Deeper Insight: Investing in Capacity

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The Imperative for Investing in Capacity: Organizations cannot achieve high impact if they skimp on essential overhead functions, including information technology systems, quality physical spaces, fund development and marketing, and staff training and development.

Organizations that invest in capacity have the ability to use funds flexibly, and can withstand shifts or disruption in funding streams. They double down on raising unrestricted revenue, and focus on strategically growing charitable giving through donor cultivation and stewardship and social enterprise.

High-impact organizations use unrestricted revenue to continually improve the operating systems and business functions that support resource generation and high performance, such as information and data systems, professional development, high-quality physical spaces, marketing and fund development, and risk taking.

High-impact organizations develop and use their budgets, first and foremost, as policy and strategy guides, as opposed to binding documents. Resources are allocated and redirected based on seizing future opportunities, not maintaining systems and strategies that worked in the past. By seeking and reaping cost savings from efficiencies, high-impact organizations reinvest additional dollars in their missions.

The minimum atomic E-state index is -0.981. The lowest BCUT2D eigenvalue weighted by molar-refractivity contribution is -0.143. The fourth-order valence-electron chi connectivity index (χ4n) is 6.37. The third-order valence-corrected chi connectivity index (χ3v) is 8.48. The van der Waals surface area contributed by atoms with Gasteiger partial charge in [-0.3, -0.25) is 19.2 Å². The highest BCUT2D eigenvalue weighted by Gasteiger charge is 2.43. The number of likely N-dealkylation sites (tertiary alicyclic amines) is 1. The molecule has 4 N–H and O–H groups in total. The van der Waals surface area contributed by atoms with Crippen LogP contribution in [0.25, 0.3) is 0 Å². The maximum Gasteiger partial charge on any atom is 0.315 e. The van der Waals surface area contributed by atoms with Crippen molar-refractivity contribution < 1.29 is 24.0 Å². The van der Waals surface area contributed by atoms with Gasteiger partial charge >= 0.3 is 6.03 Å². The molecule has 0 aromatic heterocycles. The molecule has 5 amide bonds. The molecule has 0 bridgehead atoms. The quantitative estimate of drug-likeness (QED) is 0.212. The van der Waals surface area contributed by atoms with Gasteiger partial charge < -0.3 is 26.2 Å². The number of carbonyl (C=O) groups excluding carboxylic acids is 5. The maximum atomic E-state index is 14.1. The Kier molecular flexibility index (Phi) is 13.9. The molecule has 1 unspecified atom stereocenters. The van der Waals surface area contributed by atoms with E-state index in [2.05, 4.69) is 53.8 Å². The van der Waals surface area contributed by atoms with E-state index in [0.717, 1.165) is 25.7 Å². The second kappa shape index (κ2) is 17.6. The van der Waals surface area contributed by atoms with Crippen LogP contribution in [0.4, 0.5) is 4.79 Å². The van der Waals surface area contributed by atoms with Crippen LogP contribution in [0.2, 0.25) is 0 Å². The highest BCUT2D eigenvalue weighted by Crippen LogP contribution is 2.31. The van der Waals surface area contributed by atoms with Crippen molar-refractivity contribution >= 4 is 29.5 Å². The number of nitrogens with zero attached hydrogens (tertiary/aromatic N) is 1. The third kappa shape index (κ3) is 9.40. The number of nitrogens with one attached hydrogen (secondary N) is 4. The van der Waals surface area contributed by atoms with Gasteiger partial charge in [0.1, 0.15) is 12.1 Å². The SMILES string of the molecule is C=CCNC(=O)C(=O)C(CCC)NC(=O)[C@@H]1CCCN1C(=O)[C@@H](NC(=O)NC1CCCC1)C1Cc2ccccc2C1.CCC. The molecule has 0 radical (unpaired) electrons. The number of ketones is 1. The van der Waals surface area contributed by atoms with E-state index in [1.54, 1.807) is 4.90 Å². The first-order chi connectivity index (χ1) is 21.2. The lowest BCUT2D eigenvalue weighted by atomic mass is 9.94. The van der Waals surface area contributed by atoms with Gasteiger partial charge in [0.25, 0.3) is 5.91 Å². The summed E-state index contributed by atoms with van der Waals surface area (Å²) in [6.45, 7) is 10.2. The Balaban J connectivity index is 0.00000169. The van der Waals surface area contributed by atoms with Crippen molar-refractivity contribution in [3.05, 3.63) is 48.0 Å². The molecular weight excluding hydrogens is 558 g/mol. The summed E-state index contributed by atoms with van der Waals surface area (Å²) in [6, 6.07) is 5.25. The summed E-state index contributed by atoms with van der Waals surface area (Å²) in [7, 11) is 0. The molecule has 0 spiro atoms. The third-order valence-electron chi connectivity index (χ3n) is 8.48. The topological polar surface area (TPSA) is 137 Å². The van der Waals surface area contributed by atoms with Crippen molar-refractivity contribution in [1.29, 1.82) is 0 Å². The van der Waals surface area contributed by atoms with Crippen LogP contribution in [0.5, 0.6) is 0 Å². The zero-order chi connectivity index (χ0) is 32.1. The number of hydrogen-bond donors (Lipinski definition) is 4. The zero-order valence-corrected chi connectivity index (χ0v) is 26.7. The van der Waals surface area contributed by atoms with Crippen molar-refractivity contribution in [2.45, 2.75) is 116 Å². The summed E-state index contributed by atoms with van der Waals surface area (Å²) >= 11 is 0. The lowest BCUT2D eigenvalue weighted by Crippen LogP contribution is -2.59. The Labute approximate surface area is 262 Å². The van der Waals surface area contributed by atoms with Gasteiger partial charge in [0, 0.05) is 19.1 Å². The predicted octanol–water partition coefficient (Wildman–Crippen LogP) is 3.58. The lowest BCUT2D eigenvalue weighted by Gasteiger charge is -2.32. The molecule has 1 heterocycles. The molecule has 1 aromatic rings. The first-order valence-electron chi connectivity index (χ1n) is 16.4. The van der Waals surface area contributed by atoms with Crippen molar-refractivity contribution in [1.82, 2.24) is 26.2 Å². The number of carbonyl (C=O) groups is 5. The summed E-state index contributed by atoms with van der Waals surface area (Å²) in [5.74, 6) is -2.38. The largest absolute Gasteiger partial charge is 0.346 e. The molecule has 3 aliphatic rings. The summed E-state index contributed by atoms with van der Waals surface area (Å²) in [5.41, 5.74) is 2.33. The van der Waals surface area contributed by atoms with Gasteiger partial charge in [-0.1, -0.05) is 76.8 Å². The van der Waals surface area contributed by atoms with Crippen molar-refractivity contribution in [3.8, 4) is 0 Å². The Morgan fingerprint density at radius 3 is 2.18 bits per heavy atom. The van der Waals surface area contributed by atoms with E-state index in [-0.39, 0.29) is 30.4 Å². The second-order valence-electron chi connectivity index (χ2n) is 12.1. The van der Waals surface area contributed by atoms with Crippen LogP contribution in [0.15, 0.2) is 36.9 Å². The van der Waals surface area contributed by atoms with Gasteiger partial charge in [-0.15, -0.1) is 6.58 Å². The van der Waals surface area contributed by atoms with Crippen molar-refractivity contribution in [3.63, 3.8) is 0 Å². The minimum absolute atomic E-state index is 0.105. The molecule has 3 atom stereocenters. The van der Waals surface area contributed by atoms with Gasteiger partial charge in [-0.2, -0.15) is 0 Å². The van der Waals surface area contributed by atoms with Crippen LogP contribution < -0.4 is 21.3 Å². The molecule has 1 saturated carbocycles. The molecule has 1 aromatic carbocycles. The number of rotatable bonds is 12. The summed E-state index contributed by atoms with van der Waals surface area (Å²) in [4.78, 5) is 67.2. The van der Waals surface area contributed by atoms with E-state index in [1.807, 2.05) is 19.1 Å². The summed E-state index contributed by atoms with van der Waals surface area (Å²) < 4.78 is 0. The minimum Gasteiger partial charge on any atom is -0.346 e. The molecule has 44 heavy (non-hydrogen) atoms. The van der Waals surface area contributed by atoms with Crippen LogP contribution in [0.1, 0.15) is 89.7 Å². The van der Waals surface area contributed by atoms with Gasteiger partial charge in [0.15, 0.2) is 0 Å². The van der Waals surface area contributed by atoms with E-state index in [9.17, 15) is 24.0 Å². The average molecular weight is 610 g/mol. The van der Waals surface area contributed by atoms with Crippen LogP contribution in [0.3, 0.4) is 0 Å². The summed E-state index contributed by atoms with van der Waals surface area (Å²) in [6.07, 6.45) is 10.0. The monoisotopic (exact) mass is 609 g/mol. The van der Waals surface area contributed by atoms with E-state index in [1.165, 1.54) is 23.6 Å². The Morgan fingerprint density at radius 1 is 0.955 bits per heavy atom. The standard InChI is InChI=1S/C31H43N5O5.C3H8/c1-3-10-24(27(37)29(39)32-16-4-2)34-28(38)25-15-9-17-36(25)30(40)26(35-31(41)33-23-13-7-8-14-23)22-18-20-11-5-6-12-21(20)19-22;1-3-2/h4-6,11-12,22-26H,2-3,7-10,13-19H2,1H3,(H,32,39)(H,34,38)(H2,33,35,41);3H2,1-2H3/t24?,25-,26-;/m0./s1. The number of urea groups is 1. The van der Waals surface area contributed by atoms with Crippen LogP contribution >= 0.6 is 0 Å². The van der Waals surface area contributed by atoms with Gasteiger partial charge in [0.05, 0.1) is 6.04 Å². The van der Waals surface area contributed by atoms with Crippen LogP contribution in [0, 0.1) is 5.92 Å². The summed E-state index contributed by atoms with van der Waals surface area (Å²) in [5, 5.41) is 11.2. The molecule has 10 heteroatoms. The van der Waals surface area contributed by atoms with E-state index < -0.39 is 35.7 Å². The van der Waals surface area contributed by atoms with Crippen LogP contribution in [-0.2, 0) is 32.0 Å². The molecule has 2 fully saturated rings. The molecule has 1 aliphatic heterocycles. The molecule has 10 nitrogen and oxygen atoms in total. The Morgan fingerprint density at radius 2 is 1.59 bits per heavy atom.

When organizations commit to Investing in Capacity, they commit to advocating for sufficient overhead and funding philosophies that reflect realistic notions of what it takes to run a healthy, high-impact organization. This includes accurately reporting overhead expenditures on tax forms and fundraising materials, educating funders and the general public on the benefits of a robust infrastructure, and rejecting funding for which there are unrealistic expectations.

Investing in Capacity: HumanKind

HumanKind realized the world was changing very rapidly and that it needed to make some significant investments in itself to stay relevant and competitive. In a sense, executives and board felt like the organization needed to go back to school. The organization used funds from its endowment beyond the typical percentage because it believed it would reap higher returns by investing in itself.

The organization chose to focus on its people, programs, and property. Funds focused on its talent were allocated toward recruitment, compensation, and training. In terms of programs, it transitioned from being an almost exclusively residential services provider to operating in more community-based settings. The organization’s property also received much needed maintenance. HumanKind believed that, by making these investments, the organization seized significant opportunities at a key point in time by investing in three of its major assets, making it more sustainable and relevant to its community and donors.

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